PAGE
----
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Midsize law firms in the Midwest, outside the biggest cities, are hiring lawyers, opening offices and bringing on new associates this fall as they fare better than many larger urban rivals in the face of the recession.

Midsize law firms in the Midwest, outside the biggest cities, are hiring lawyers, opening offices and bringing on new associates this fall as they fare better than many larger urban rivals in the face of the recession.

Law firm leaders at the firms, with between 100 and 450 lawyers, say their better fortunes are mainly tied to being less dependent on capital markets and big mergers and acquisitions work than their megafirm brethren. Less expensive overhead, lawyers with broader skill sets and lower billing rates have also helped the Midwest firms escape the need to ax employees and expenses, unlike their coastal and big-city counterparts.

Nyemaster, Goode, West, Hansell & O’Brien in Des Moines, Iowa; Clark Hill in Detroit; and Barnes & Thornburg of Indianapolis are among the Midwest firms avoiding major cutbacks and steadily continuing to hire lawyers, if not as aggressively as in years past.

“We don’t have some of the same highs, but we don’t have some of the same lows,” said Rick Neumann, who is chairman of Nyemaster Goode, Iowa’s largest law firm, which has 95 lawyers. “I have not noticed anywhere near the kind of angst in the Iowa [legal] community that I’m reading about in the national press.”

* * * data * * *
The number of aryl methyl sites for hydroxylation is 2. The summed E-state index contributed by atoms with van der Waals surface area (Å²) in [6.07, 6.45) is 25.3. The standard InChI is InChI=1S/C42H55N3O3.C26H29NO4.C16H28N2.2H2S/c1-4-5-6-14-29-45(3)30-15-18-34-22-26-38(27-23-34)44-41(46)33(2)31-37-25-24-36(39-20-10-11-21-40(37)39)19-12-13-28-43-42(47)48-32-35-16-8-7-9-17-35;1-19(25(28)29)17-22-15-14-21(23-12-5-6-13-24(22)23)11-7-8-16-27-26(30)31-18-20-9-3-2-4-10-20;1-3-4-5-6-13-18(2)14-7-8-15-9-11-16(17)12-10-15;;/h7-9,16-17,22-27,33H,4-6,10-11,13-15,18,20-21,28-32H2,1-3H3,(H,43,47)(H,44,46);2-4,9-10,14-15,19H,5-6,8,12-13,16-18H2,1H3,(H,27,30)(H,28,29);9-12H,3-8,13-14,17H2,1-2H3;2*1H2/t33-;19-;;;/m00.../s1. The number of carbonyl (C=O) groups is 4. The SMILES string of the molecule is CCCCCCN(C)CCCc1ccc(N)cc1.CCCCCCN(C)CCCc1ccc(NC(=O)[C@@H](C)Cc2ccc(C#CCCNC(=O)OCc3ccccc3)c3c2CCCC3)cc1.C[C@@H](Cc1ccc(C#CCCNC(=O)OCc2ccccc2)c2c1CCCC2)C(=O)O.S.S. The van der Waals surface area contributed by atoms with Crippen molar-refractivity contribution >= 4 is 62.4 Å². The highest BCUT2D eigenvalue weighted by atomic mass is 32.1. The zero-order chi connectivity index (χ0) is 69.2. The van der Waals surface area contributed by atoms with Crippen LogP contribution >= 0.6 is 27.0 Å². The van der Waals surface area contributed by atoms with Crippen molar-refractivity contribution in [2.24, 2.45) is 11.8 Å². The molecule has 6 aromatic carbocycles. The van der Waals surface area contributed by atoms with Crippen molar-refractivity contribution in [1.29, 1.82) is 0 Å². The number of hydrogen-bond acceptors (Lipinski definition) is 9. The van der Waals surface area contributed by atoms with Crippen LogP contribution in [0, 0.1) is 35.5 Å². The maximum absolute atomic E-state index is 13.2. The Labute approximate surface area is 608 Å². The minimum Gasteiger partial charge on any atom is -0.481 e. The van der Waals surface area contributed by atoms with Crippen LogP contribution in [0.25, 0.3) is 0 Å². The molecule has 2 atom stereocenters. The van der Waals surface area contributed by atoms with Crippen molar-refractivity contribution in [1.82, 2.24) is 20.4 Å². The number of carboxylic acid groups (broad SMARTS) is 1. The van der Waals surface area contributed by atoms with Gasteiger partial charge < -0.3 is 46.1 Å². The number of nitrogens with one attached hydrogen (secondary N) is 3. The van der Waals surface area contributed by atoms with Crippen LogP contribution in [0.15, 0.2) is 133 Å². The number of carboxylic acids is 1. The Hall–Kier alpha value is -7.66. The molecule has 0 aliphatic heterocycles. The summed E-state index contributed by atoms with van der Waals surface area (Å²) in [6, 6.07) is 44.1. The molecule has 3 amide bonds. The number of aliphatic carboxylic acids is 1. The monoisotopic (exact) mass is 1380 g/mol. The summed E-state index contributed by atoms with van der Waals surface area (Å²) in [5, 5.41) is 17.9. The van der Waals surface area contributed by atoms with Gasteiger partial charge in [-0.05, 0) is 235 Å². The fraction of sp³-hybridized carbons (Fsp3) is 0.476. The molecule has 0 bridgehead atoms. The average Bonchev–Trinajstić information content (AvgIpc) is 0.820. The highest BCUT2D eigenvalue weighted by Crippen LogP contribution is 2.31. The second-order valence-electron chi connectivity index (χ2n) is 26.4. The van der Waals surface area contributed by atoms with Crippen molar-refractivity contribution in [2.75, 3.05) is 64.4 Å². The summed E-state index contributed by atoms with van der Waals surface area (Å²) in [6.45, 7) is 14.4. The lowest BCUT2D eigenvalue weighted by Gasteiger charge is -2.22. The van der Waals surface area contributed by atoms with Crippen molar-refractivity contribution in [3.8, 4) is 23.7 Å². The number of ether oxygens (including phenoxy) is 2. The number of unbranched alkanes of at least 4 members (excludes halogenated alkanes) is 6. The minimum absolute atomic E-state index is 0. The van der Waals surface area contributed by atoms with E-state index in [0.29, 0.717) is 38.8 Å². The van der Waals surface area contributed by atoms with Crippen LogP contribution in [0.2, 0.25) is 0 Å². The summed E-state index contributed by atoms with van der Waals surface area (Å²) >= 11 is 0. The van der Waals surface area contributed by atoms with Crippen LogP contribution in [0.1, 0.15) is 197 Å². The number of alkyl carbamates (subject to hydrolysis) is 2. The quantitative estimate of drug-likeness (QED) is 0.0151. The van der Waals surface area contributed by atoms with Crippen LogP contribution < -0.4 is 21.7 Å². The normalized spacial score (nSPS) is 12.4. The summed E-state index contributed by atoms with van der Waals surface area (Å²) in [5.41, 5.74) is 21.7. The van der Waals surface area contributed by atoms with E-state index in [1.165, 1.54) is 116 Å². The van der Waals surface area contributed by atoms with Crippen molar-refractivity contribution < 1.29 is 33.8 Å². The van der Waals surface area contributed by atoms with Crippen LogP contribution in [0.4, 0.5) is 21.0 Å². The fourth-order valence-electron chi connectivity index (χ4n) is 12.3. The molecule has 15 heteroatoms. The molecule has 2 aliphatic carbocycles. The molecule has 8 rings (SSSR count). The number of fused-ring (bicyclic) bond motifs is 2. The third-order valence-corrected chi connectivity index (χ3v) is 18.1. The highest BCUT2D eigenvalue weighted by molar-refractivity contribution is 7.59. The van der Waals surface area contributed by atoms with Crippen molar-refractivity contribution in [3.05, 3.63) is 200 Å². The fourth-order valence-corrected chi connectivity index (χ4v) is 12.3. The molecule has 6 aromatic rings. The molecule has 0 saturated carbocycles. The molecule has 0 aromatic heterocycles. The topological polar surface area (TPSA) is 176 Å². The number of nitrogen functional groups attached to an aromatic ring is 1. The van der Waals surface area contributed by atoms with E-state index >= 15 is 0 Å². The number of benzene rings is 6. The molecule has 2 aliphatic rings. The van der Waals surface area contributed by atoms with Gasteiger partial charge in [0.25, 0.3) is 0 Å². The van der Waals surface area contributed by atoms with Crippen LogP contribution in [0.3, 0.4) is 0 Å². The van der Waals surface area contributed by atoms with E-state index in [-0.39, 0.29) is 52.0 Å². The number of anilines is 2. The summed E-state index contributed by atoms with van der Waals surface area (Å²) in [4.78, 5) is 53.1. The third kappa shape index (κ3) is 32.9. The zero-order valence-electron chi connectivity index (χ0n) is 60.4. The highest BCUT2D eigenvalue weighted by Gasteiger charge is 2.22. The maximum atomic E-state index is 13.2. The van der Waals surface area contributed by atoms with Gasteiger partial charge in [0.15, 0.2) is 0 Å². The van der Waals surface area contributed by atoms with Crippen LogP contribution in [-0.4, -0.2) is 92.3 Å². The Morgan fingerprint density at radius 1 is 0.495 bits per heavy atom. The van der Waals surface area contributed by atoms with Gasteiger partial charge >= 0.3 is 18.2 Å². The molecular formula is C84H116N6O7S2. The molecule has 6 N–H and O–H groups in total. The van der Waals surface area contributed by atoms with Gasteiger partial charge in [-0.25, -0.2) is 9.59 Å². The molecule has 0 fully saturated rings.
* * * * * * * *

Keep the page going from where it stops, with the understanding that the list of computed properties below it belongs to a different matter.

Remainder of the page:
Big law firms with offices in many of the nation’s most expensive cities are rushing to rein in spending, postponing the hiring of first-year associates to next year and scaling down partner meetings and summer associate programs, among other things. While some of the firms are still willing to hire partners with books of business, they’re doing so selectively.

DLA Piper, Latham & Watkins and O’Melveny & Myers are among the many firms that have shed lawyers during the past year. Typically, they attributed the cutbacks to a slowdown in financial securities, transactional and real estate work that forced them to get rid of employees who didn’t have enough work to do.

To be sure, the smaller Midwest firms aren’t saying they’ve totally skirted the effects of the downturn. Their clients are feeling the financial pinch and reducing legal spending, but the impact has been buffered by lower costs, shifting lawyers to different practice areas and attracting new business with lower rates.

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